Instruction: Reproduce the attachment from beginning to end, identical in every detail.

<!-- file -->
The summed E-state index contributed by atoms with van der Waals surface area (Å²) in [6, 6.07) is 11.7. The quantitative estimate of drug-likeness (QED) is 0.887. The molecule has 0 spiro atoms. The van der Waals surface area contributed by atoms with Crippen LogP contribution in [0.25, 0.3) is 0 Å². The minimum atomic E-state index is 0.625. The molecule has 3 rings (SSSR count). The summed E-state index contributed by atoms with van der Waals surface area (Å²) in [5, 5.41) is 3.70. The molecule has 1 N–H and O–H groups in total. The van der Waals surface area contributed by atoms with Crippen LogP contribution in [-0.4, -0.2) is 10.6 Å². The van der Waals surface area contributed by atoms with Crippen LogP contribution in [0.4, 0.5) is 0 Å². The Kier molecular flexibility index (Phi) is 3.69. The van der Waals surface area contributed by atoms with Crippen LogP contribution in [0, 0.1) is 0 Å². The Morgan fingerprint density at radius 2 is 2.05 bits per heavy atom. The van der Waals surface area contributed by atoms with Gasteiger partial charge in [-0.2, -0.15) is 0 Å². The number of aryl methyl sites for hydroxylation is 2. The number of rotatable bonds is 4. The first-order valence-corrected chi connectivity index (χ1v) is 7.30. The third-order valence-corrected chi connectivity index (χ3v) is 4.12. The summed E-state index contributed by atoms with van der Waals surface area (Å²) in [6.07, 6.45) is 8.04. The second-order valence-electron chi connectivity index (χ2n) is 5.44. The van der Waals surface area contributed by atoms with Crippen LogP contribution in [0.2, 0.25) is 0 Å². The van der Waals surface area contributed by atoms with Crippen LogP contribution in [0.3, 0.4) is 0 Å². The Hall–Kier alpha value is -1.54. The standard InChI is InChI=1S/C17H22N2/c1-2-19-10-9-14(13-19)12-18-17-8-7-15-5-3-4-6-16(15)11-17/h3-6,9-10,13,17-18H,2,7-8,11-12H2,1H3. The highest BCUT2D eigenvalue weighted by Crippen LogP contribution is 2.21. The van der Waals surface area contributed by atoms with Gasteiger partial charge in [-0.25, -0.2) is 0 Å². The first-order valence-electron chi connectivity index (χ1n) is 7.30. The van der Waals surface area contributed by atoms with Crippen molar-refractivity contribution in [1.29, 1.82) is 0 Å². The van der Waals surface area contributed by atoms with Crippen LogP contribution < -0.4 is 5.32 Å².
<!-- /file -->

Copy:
The summed E-state index contributed by atoms with van der Waals surface area (Å²) in [6, 6.07) is 11.7. The quantitative estimate of drug-likeness (QED) is 0.887. The molecule has 0 spiro atoms. The van der Waals surface area contributed by atoms with Crippen LogP contribution in [0.25, 0.3) is 0 Å². The minimum atomic E-state index is 0.625. The molecule has 3 rings (SSSR count). The summed E-state index contributed by atoms with van der Waals surface area (Å²) in [5, 5.41) is 3.70. The molecule has 1 N–H and O–H groups in total. The van der Waals surface area contributed by atoms with Crippen LogP contribution in [-0.4, -0.2) is 10.6 Å². The van der Waals surface area contributed by atoms with Crippen LogP contribution in [0.4, 0.5) is 0 Å². The Kier molecular flexibility index (Phi) is 3.69. The van der Waals surface area contributed by atoms with Crippen LogP contribution in [0, 0.1) is 0 Å². The Morgan fingerprint density at radius 2 is 2.05 bits per heavy atom. The van der Waals surface area contributed by atoms with Gasteiger partial charge in [-0.2, -0.15) is 0 Å². The number of aryl methyl sites for hydroxylation is 2. The number of rotatable bonds is 4. The first-order valence-corrected chi connectivity index (χ1v) is 7.30. The third-order valence-corrected chi connectivity index (χ3v) is 4.12. The summed E-state index contributed by atoms with van der Waals surface area (Å²) in [6.07, 6.45) is 8.04. The second-order valence-electron chi connectivity index (χ2n) is 5.44. The van der Waals surface area contributed by atoms with Crippen LogP contribution in [0.2, 0.25) is 0 Å². The van der Waals surface area contributed by atoms with Crippen LogP contribution in [0.3, 0.4) is 0 Å². The Hall–Kier alpha value is -1.54. The standard InChI is InChI=1S/C17H22N2/c1-2-19-10-9-14(13-19)12-18-17-8-7-15-5-3-4-6-16(15)11-17/h3-6,9-10,13,17-18H,2,7-8,11-12H2,1H3. The highest BCUT2D eigenvalue weighted by Crippen LogP contribution is 2.21. The van der Waals surface area contributed by atoms with Gasteiger partial charge in [-0.25, -0.2) is 0 Å². The first-order valence-electron chi connectivity index (χ1n) is 7.30. The van der Waals surface area contributed by atoms with Crippen molar-refractivity contribution in [1.29, 1.82) is 0 Å². The van der Waals surface area contributed by atoms with Crippen LogP contribution < -0.4 is 5.32 Å².